By Aaron Wherry - Wednesday, June 1, 2011 at 3:08 PM - 6 Comments
Dominic LeBlanc takes Mr. Rae’s old spot at foreign affairs and Irwin Cotler takes Mr. LeBlanc’s old spot at justice. Rookies Sean Casey and Ted Hsu get veterans affairs and science respectively.
By Mitchel Raphael - Monday, May 23, 2011 at 9:35 AM - 33 Comments
The final humiliation: a cash bar…
Last week the Liberals gathered the night before
The final humiliation: a cash bar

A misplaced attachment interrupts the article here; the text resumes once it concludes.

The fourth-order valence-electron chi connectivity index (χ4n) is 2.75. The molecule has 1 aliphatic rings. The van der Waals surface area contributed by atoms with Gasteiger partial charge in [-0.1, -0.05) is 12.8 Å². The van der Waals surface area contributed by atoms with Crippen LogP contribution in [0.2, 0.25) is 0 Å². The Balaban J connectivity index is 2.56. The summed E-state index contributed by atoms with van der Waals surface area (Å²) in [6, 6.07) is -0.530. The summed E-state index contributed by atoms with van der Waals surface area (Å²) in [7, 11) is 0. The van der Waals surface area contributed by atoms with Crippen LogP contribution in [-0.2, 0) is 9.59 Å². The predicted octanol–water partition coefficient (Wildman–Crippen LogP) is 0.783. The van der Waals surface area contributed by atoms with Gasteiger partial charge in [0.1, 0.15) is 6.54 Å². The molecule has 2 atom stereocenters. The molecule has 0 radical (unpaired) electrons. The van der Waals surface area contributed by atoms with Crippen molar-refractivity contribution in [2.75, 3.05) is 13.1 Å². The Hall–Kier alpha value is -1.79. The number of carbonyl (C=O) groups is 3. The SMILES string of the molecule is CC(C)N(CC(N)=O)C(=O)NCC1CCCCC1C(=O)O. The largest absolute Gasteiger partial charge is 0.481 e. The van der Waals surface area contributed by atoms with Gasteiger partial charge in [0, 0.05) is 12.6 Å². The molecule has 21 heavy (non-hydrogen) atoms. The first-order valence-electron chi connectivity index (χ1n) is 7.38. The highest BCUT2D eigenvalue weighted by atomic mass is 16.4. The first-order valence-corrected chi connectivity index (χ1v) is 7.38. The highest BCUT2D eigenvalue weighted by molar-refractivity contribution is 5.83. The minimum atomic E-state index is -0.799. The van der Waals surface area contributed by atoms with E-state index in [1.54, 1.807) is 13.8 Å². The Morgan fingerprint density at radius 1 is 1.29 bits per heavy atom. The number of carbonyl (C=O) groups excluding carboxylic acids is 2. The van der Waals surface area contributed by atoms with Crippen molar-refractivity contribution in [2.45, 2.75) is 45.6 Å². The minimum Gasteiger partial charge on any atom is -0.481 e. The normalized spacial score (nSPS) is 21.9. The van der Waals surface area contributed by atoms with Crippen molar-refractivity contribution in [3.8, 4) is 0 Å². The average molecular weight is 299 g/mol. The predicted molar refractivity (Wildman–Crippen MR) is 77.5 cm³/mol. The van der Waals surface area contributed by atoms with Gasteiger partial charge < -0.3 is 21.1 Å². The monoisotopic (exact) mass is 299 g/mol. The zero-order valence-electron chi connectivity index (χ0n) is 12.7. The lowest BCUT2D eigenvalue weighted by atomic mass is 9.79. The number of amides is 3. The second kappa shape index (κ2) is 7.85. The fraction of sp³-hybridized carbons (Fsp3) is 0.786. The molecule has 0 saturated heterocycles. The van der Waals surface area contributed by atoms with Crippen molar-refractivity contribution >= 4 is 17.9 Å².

Last week the Liberals gathered the night before what would be their final caucus meeting with both defeated and elected MPs. One Liberal staffer called the party a “wake”; a Hill security guard predicted it would end early because it was a cash bar. Surviving Toronto Liberal MP Kirsty Duncan arrived with a bandaged hand that will need surgery. “I fell on Wednesday and the government fell on the Friday,” she says. Five weeks campaigning didn’t help: “Even when you break your hand,” said Duncan, “people still want to shake it.” Some days ended with Duncan in excruciating pain. Defeated MP Marlene Jennings arrived with a white cane, announcing that she is now officially vision-impaired. The one person who spoke at the party was surviving MP Ralph Goodale, but no one seemed to be listening; former Liberal leader Michael Ignatieff left before Goodale spoke. The Liberals’ only two rookie MPs were there: Sean Casey from Charlottetown and Ted Hsu from Kingston, Ont., which was previously represented by Speaker Peter Milliken. Hsu’s win was a surprise for the Conservatives, who for years said that once Milliken retired they would easily win the riding.